Another student political leader has been born because of yet another govt trying to stem dissent and freedom of speech
“Bharat se nahin bhaiyon, Bharat me azaadi maang rahe hain. Bharat se lootne waalon se azaadi maang rahe hain." (We are not asking for independence from India. We are asking for independence while we are in India. From the people who are looting India.)
Last night, just as I was sitting down to write a review of Roadies 8, I turned on the TV to watch the most riveting hour of non-fiction television I have seen in weeks. In an hour, I saw, the birth of a politician. Within two hours of Kanhaiya Kumar being released from jail on interim bail, he was at Jawaharlal Nehru University making a speech for over an hour—without hesitating, surrounded by thousands of students and without offering to cut off his head and hand it over to anyone. In a week marked by what can only be called a one-act play by Smriti Irani, a strangely aggressive speech by Rahul Gandhi and another speech by Narendra Modi which seemed to focus primarily on taking digs at junior Gandhi, Kanhaiya’s speech was heartwarming. I almost started clapping at certain points.
Finance minister Arun Jaitley should really be proud of Kanhaiya. Another student political leader has been born because of yet another government trying to stem dissent and freedom of speech. After spending 23 days in jail, based on no evidence, Kanhaiya didn’t seem the worse for wear. In fact, jail seemed to have been a shot of energy in his arm.
I’ve never been one for students spending college time focusing on politics. I studied at Jadavpur University’s English department, which was full of members from the Students Federation of India who seemed to have been in college forever. They were angsty, doped out and didn’t do much—much like most politicians in Bengal. But a fresh-faced, clean shaven Kanhaiya standing up, not whining about how he’d been beaten up by lawyers or made to dress up absurdly in riot gear while entering court, renewed my faith in student politics and left me—pushing 40 now—hopeful that India’s youth may just be what the country needs.
For over an hour, Kanhaiya spoke for what he believed in, speaking with more integrity than any politician has in decades. It was odd though, that 50 minutes into his speech, NDTV 24X7 stopped telecasting it.
That no one had paid heed to justice Pratibha Rani’s court order giving Kanhaiya interim bail is obvious. In the order, justice Rani had written, “It has to be kept in mind by all concerned that they are enjoying this freedom [of speech] only because our borders are guarded by our armed and paramilitary forces." Kanhaiya Kumar’s interim bail was dependent on specific factors. One, that he will “not participate actively or passively in any activity which may be termed as anti-national". He is expected to “control anti-national activities in campus" once back in JNU, and a member of the JNU faculty or a family member must “exercise control on the petitioner not only with respect to appearance before the Court but also to ensure that his thoughts and energy are channelized in a constructive manner".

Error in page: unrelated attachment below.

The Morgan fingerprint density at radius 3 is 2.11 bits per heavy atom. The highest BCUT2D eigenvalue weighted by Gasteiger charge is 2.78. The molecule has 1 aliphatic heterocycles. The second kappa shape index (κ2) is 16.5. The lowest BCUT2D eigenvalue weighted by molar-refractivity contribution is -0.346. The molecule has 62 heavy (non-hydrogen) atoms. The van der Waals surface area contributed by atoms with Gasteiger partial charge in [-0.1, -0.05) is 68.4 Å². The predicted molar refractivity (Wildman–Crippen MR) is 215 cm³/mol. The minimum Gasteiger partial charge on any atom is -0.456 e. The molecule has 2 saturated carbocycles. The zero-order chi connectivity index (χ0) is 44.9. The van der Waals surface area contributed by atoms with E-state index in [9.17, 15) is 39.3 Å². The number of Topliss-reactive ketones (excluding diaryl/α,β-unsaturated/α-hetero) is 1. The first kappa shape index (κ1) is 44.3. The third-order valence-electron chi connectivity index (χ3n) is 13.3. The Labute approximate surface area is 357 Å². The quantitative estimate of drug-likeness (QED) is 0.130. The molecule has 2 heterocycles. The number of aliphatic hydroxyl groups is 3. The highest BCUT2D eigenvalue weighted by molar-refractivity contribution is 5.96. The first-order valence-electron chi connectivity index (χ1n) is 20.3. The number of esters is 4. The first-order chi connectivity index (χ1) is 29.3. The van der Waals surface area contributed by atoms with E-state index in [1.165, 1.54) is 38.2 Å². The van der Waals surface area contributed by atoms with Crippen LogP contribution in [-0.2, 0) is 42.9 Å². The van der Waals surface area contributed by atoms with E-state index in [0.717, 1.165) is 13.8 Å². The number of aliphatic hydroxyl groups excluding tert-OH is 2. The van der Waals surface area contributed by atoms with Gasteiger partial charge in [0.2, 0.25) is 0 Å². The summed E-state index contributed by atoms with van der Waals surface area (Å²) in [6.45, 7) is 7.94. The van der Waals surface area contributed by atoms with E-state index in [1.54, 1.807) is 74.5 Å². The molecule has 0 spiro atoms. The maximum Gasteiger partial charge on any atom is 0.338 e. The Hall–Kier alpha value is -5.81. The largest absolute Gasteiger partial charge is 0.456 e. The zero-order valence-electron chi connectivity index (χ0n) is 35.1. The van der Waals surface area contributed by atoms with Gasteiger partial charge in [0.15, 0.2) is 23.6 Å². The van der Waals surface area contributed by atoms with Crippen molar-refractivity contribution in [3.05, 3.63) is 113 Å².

That he was channelizing his energy and thoughts in a constructive manner was more than obvious—maybe not the way justice Rani had envisioned—if you heard him speak. Surrounded by thousands of students sitting behind him and standing in front of him, Kanhaiya spoke calmly, often using humour even while conveying the most serious of comments and messages.
He spoke of how well-planned the entire sedition saga had been. That when the Occupy UGC protests were getting out of hand, attention was deflected to Rohith Vemula’s death, when that became too difficult to handle, attention was deflected to JNU. He spoke of how the government will now agree that scholarships and fellowships for MPhil and PhD will not be scrapped, and keep them at ₹ 5,000 and ₹ 8,000 so that they don’t have to increase the scholarship amount ultimately.